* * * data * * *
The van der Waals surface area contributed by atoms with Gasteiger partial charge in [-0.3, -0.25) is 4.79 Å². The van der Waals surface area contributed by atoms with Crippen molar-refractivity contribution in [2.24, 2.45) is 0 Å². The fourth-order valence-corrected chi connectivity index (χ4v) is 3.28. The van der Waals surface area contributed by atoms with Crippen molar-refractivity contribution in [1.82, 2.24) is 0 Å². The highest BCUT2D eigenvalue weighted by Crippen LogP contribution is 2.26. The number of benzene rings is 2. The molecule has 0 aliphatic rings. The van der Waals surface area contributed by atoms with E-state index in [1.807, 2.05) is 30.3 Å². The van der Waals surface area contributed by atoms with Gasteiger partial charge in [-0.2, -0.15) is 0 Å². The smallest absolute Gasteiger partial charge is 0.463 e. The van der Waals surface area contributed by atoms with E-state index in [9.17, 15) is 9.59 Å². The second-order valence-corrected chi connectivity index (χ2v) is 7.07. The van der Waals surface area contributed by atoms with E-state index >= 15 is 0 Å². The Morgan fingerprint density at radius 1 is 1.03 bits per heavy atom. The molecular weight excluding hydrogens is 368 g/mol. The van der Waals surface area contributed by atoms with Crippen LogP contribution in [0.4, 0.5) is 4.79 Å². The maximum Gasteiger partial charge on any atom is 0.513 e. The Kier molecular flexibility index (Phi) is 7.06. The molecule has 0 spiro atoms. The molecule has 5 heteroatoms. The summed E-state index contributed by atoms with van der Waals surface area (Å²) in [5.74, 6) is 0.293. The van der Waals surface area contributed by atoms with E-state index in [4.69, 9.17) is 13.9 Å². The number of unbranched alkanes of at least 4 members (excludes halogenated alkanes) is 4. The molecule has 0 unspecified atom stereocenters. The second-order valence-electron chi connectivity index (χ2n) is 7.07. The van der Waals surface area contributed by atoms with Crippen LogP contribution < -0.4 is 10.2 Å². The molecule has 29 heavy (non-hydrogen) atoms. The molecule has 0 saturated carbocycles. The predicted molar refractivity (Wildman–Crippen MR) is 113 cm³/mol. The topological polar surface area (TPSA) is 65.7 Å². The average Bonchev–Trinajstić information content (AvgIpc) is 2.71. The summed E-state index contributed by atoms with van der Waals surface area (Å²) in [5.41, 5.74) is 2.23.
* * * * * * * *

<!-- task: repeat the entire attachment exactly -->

The van der Waals surface area contributed by atoms with Gasteiger partial charge in [-0.3, -0.25) is 4.79 Å². The van der Waals surface area contributed by atoms with Crippen molar-refractivity contribution in [2.24, 2.45) is 0 Å². The fourth-order valence-corrected chi connectivity index (χ4v) is 3.28. The van der Waals surface area contributed by atoms with Crippen molar-refractivity contribution in [1.82, 2.24) is 0 Å². The highest BCUT2D eigenvalue weighted by Crippen LogP contribution is 2.26. The number of benzene rings is 2. The molecule has 0 aliphatic rings. The van der Waals surface area contributed by atoms with E-state index in [1.807, 2.05) is 30.3 Å². The van der Waals surface area contributed by atoms with Gasteiger partial charge in [-0.2, -0.15) is 0 Å². The smallest absolute Gasteiger partial charge is 0.463 e. The van der Waals surface area contributed by atoms with E-state index in [9.17, 15) is 9.59 Å². The second-order valence-corrected chi connectivity index (χ2v) is 7.07. The van der Waals surface area contributed by atoms with E-state index >= 15 is 0 Å². The Morgan fingerprint density at radius 1 is 1.03 bits per heavy atom. The molecular weight excluding hydrogens is 368 g/mol. The van der Waals surface area contributed by atoms with Crippen LogP contribution in [0.4, 0.5) is 4.79 Å². The maximum Gasteiger partial charge on any atom is 0.513 e. The Kier molecular flexibility index (Phi) is 7.06. The molecule has 0 spiro atoms. The molecule has 5 heteroatoms. The summed E-state index contributed by atoms with van der Waals surface area (Å²) in [5.74, 6) is 0.293. The van der Waals surface area contributed by atoms with E-state index in [4.69, 9.17) is 13.9 Å². The number of unbranched alkanes of at least 4 members (excludes halogenated alkanes) is 4. The molecule has 0 unspecified atom stereocenters. The second-order valence-electron chi connectivity index (χ2n) is 7.07. The van der Waals surface area contributed by atoms with Crippen LogP contribution < -0.4 is 10.2 Å². The molecule has 29 heavy (non-hydrogen) atoms. The molecule has 0 saturated carbocycles. The predicted molar refractivity (Wildman–Crippen MR) is 113 cm³/mol. The topological polar surface area (TPSA) is 65.7 Å². The average Bonchev–Trinajstić information content (AvgIpc) is 2.71. The summed E-state index contributed by atoms with van der Waals surface area (Å²) in [5.41, 5.74) is 2.23.